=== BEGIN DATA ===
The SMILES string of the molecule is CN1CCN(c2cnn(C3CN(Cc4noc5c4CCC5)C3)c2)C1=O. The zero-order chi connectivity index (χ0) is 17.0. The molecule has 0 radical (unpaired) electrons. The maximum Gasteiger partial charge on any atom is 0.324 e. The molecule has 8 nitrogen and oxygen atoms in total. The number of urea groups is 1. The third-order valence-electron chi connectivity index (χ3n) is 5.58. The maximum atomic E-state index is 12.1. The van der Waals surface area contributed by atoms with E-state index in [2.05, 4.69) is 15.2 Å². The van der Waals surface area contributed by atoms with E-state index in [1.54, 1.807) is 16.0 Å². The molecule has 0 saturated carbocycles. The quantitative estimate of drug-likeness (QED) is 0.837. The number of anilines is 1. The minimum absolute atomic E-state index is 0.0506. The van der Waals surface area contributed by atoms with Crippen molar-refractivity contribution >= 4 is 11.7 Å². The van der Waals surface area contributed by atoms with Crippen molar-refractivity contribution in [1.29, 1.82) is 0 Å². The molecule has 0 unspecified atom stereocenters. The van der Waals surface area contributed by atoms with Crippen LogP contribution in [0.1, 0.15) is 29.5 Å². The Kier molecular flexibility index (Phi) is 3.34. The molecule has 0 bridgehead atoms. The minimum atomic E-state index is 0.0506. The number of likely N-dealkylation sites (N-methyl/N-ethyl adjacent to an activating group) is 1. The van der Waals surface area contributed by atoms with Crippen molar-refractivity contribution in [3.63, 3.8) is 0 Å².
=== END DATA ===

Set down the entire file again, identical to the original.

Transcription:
The SMILES string of the molecule is CN1CCN(c2cnn(C3CN(Cc4noc5c4CCC5)C3)c2)C1=O. The zero-order chi connectivity index (χ0) is 17.0. The molecule has 0 radical (unpaired) electrons. The maximum Gasteiger partial charge on any atom is 0.324 e. The molecule has 8 nitrogen and oxygen atoms in total. The number of urea groups is 1. The third-order valence-electron chi connectivity index (χ3n) is 5.58. The maximum atomic E-state index is 12.1. The van der Waals surface area contributed by atoms with E-state index in [2.05, 4.69) is 15.2 Å². The van der Waals surface area contributed by atoms with E-state index in [1.54, 1.807) is 16.0 Å². The molecule has 0 saturated carbocycles. The quantitative estimate of drug-likeness (QED) is 0.837. The number of anilines is 1. The minimum absolute atomic E-state index is 0.0506. The van der Waals surface area contributed by atoms with Crippen molar-refractivity contribution >= 4 is 11.7 Å². The van der Waals surface area contributed by atoms with Crippen molar-refractivity contribution in [1.29, 1.82) is 0 Å². The molecule has 0 unspecified atom stereocenters. The van der Waals surface area contributed by atoms with Crippen LogP contribution in [0.1, 0.15) is 29.5 Å². The Kier molecular flexibility index (Phi) is 3.34. The molecule has 0 bridgehead atoms. The minimum atomic E-state index is 0.0506. The number of likely N-dealkylation sites (N-methyl/N-ethyl adjacent to an activating group) is 1. The van der Waals surface area contributed by atoms with Crippen molar-refractivity contribution in [3.63, 3.8) is 0 Å².